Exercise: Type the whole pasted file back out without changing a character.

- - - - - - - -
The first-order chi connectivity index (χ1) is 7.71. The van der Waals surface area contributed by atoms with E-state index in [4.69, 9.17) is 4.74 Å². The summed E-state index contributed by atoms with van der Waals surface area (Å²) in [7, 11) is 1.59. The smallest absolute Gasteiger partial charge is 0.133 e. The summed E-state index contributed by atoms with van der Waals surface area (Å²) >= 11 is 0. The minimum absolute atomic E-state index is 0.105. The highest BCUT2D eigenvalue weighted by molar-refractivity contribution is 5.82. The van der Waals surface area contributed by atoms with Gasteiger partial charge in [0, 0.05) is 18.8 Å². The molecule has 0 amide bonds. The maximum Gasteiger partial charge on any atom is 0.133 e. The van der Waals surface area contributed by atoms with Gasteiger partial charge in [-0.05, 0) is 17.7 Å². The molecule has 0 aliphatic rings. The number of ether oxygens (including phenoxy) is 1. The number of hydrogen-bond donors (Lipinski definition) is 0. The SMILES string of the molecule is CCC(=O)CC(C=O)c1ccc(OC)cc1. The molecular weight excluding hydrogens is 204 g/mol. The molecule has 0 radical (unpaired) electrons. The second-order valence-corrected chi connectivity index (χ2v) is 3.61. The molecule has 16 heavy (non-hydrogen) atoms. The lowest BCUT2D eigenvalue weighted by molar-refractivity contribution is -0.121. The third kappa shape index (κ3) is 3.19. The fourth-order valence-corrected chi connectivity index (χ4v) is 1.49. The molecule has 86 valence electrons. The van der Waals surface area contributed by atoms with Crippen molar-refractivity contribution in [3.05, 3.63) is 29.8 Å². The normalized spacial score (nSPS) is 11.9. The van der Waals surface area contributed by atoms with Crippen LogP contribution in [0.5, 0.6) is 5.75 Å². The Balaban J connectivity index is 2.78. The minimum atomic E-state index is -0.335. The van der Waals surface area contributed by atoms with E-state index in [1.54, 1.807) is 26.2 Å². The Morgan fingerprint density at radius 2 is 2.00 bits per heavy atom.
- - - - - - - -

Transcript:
The first-order chi connectivity index (χ1) is 7.71. The van der Waals surface area contributed by atoms with E-state index in [4.69, 9.17) is 4.74 Å². The summed E-state index contributed by atoms with van der Waals surface area (Å²) in [7, 11) is 1.59. The smallest absolute Gasteiger partial charge is 0.133 e. The summed E-state index contributed by atoms with van der Waals surface area (Å²) >= 11 is 0. The minimum absolute atomic E-state index is 0.105. The highest BCUT2D eigenvalue weighted by molar-refractivity contribution is 5.82. The van der Waals surface area contributed by atoms with Gasteiger partial charge in [0, 0.05) is 18.8 Å². The molecule has 0 amide bonds. The maximum Gasteiger partial charge on any atom is 0.133 e. The van der Waals surface area contributed by atoms with Gasteiger partial charge in [-0.05, 0) is 17.7 Å². The molecule has 0 aliphatic rings. The number of ether oxygens (including phenoxy) is 1. The number of hydrogen-bond donors (Lipinski definition) is 0. The SMILES string of the molecule is CCC(=O)CC(C=O)c1ccc(OC)cc1. The molecular weight excluding hydrogens is 204 g/mol. The molecule has 0 radical (unpaired) electrons. The second-order valence-corrected chi connectivity index (χ2v) is 3.61. The molecule has 16 heavy (non-hydrogen) atoms. The lowest BCUT2D eigenvalue weighted by molar-refractivity contribution is -0.121. The third kappa shape index (κ3) is 3.19. The fourth-order valence-corrected chi connectivity index (χ4v) is 1.49. The molecule has 86 valence electrons. The van der Waals surface area contributed by atoms with Crippen molar-refractivity contribution in [3.05, 3.63) is 29.8 Å². The normalized spacial score (nSPS) is 11.9. The van der Waals surface area contributed by atoms with Crippen LogP contribution in [0.5, 0.6) is 5.75 Å². The Balaban J connectivity index is 2.78. The minimum atomic E-state index is -0.335. The van der Waals surface area contributed by atoms with E-state index in [1.54, 1.807) is 26.2 Å². The Morgan fingerprint density at radius 2 is 2.00 bits per heavy atom.